An Integrated Solution to Effective Waterflood Surveillance and Pressure Maintenance: A KOC Pilot Project of Greater Burgan Field, Kuwait
- Badria A. Abdulraheem (Kuwait Oil Company) | Meqdad Abdul Aziz Alnaqi (Kuwait Oil Company) | Sasi Rajan (Kuwait Oil Company) | Alaa Ali Ameen (Kuwait Oil Company) | Samuel Oyemakinde (Schlumberger Oilfield Eastern Limited) | Marwan Ali Al-zadjali (Schlumberger) | Julius Onoriode Ofrabor (Schlumberger Oilfield Eastern Limited) | Zubair Ali (Schlumberger)
- Document ID
- Society of Petroleum Engineers
- SPE Improved Oil Recovery Symposium, 14-18 April, Tulsa, Oklahoma, USA
- Publication Date
- Document Type
- Conference Paper
- 2012. Society of Petroleum Engineers
- 4.3.4 Scale, 2.4.3 Sand/Solids Control, 7.6.2 Data Integration, 5.4.1 Waterflooding, 5.6.4 Drillstem/Well Testing, 4.1.5 Processing Equipment, 6.5.2 Water use, produced water discharge and disposal, 5.7.2 Recovery Factors, 5.2.1 Phase Behavior and PVT Measurements, 3.3 Well & Reservoir Surveillance and Monitoring
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The Greater Burgan Field, in Kuwait, is the second largest field and contains the largest clastic reservoir in the world. The reservoir pressure in the Wara sands have been falling below bubble point due to insufficient pressure support from aquifer in parts of the field. As a result the Early Wara Pressure Maintenance Project (EWPMP) was begun in 2009 to pilot test the effectiveness of water injection for pressure support. The Early Wara consists of a small sector in the Southwestern portion of the field with 33 wells made up of 7 injectors, 15 producers and 11 observations wells.
A fully integrated monitoring and surveillance solution has been developed that starts with the capture, conditioning and automation of production and injection data. The surveillance solution utilizes a scalable workflow that automatically computes the required waterflood surveillance KPIs. Data from the reservoir, well and layer level are all integrated to provide feedback as to the efficiency and performance of the pilot program. The objective of this paper is to show how the waterflood surveillance workflow oriented solution has been developed to provide monitoring and analysis tool for waterflood surveillance system including appropriate inputs from the various disciplines and utilize the experiences gained towards full peripheral injection in 2014.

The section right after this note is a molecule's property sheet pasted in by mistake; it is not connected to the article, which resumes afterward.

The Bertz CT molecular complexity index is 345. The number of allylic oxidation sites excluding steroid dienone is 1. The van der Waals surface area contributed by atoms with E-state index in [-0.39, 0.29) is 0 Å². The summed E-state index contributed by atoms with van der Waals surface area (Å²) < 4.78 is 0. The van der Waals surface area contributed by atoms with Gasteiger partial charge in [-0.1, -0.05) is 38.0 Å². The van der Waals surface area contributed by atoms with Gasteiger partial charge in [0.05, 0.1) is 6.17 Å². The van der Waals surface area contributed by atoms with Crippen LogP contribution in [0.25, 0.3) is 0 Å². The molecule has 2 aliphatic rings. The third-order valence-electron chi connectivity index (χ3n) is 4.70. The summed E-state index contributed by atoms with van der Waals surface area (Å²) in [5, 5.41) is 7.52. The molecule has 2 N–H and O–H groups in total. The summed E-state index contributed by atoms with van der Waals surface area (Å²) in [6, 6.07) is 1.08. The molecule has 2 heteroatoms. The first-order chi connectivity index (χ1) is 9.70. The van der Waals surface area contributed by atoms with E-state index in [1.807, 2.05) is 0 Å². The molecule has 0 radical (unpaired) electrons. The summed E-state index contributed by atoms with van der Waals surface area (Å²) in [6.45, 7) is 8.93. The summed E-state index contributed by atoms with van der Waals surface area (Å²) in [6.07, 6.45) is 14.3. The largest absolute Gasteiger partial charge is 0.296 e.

The end product is a multi-layered decision support system that includes data integration, workflow management, engineering analysis and diagnoses as well as visualization and performance monitoring in a collaborative environment. The paper describes the integrated waterflood surveillance solution with the data integration, workflow automation, visualization and diagnosis layer. It illustrates how the system has become part of the daily routine and helped to promote a
collaborative work environment.
The Early Wara consists of a small sector in the Southwestern portion of the field with 33 wells made up of 7 injectors, 15 producers and 11 observations wells. The long term objective of KOC is to implement a full field water injection in 2014 as a result; this portion of the field was chosen as a pilot to fully study the effectiveness of water injection and extrapolate the lessons learned from this pilot during the full field implementation.
A team of Engineers with backgrounds in Production and Reservoir Engineering was setup to carry out this study. The team is made up KOC employees in collaboration with Employees from a Service Company (Schlumberger) to share knowledge and carry out the study.
|File Size||762 KB||Number of Pages||10|